D. Summary of Objections by Lucinda Larsen

One objector, Lucinda Larsen, objected to the tolerance exemption for LGA and GABA on the ground that it would allow use of unrestricted amounts of “potent neurotoxins” which would interfere with “...almost all bodily functions.” If supplemented in the diet, millions of consumers would suffer death or injury from ingestion of the slightest amount of “processed free glutamic acid” or “manufactured free glutamic acid.” “The glutamic acid found in nature is bound not freed and [is un]able to interfere with bodily functions.” The objector believes the EPA has not considered and “...collect[ed] updated pertinent data from unbiased sources.”

Agency response. The Agency has considered the strength and weakness of the existing scientific data base (e.g., see above) and has concluded that the tolerance exemptions for LGA and for GABA pose no unreasonable risk to human health. Free LGA is found in nature, in human bodies, and in the foods humans eat and it is the same glutamic acid as manufactured from microbial fermentation or by release from proteins. Likewise, free GABA, derived via enzymatic activity (i.e., decarboxylation reaction) from LGA, also is found in humans, plants, and microorganisms. LGA is the most important excitatory neurotransmitter in the central nervous system (CNS). GABA on the other hand is not an excitatory neurotransmitter, but rather is an important inhibitory neurotransmitter.

V. Order Responding to Objections

The exemptions for the requirement of a tolerance for LGA and GABA on all food commodities to which TLC and other objectors filed objections are in force and will remain so.

As detailed in Dr. Andersen's October 13, 1998 response to Mr. Jack Samuels and TLC's first objection to the exemption for LGA in August 1998, EPA Start Printed Page 62602scientists critically appraised all the data at that time and came to the conclusion that Mr. Samuels' objection was unwarranted (Ref. 2). However, EPA wishes to make sure all possible areas of disagreement are covered and has reviewed the latest information submitted by the objectors and believes nothing substantive has been added to the body of data known on these chemicals, and no change in the previous exemption is necessary.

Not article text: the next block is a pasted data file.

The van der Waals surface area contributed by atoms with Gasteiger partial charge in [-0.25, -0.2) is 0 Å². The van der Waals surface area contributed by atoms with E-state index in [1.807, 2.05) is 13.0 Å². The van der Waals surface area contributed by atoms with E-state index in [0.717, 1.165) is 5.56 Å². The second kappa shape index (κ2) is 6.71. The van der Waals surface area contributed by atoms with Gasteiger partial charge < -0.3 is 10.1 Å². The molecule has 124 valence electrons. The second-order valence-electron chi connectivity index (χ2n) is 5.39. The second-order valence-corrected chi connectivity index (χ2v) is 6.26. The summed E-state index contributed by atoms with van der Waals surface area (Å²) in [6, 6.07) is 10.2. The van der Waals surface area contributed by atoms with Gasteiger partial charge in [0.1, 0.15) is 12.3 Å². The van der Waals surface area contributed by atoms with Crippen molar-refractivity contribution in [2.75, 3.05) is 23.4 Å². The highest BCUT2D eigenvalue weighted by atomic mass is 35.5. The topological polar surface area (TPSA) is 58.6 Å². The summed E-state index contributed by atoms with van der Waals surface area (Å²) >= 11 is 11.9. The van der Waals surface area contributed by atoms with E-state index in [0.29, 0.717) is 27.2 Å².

VI. Regulatory Assessment Requirements

As indicated previously, this action announces the Agency's final decision regarding an objection filed under section 408 of FFDCA. As such, this action is an adjudication and not a rule. The regulatory assessment requirements imposed on rulemakings do not, therefore, apply to this action.

VII. Congressional Review Act

The Congressional Review Act, 5 U.S.C. 801 et seq., as added by the Small Business Regulatory Enforcement Fairness Act of 1996, does not apply because this action is not a rule for purposes of 5 U.S.C. 804(3).

VIII. References

1. Letter from Jack L. Samuels to Sue Smith, The White House, Aug. 20, 1998.

2. Letter from J. Andersen to J. Samuels, Oct. 13, 1998.

3. Raiten, D.J. et al., Analysis of Adverse Reactions to Monosodium Glutamate (MSG), American Institute of Nutrition, MD, 1995.

4. e-Mail from J. Samuels to J. Andersen, 7/28/98.

5. Kuznesof, P.M., Expert Report, undated.

6. Stevenson, D.S. Expert Report, undated.

7. Hattan, D.G. Expert Report, undated.

8. Auer, R.N., Expert Report, undated.

9. Olney, J. W. Excitotoxins in Foods. Neurotoxicology 15(3) 535-544, 1994.

10. Olney, J.W., et al., Cytotoxic effects of acidic and sulphur containing amino acids on the infant mouse central nervous system. Exp. Brain Res. 14:61-76, 1971.

11. Martinez, F., et al. Neuroexcitatory amino acid levels in plasma and cerebrospinal fluid during migraine attacks. Cephalalgia. 13:89-93, 1993.

12. Strong, F.C., Why do some dietary migraine patients claim they get headaches from placebos? Clin. Experimental Allergy. 30:739-743, 2000.

13. Geha R. S. et al., Multicenter, double-blind, placebo-controlled, multiple challenge evaluation of reported reactions to monosodium glutamate. J. Allergy Clin. Immunol. 106:973-980, 2000.

14. Anantharaman, K., In utero and dietary administration of monosodium L-glutamate to mice: reproductive performance and development in a multigeneration study. In “Glutamic Acid: Advances in Biochemistry.” L. J. Filer, et al., eds. Raven Press, N.Y., 1979.

Start List of Subjects

List of Subjects in 40 CFR Part 180

  • Environmental protection
  • Administrative procedure, pesticides and pests
End List of Subjects Start Signature

Dated: October 18, 2004.

James Jones,

Director, Office of Pesticide Programs.

End Signature End Supplemental Information

[FR Doc. 04-24041 Filed 10-26-04; 8:45 am]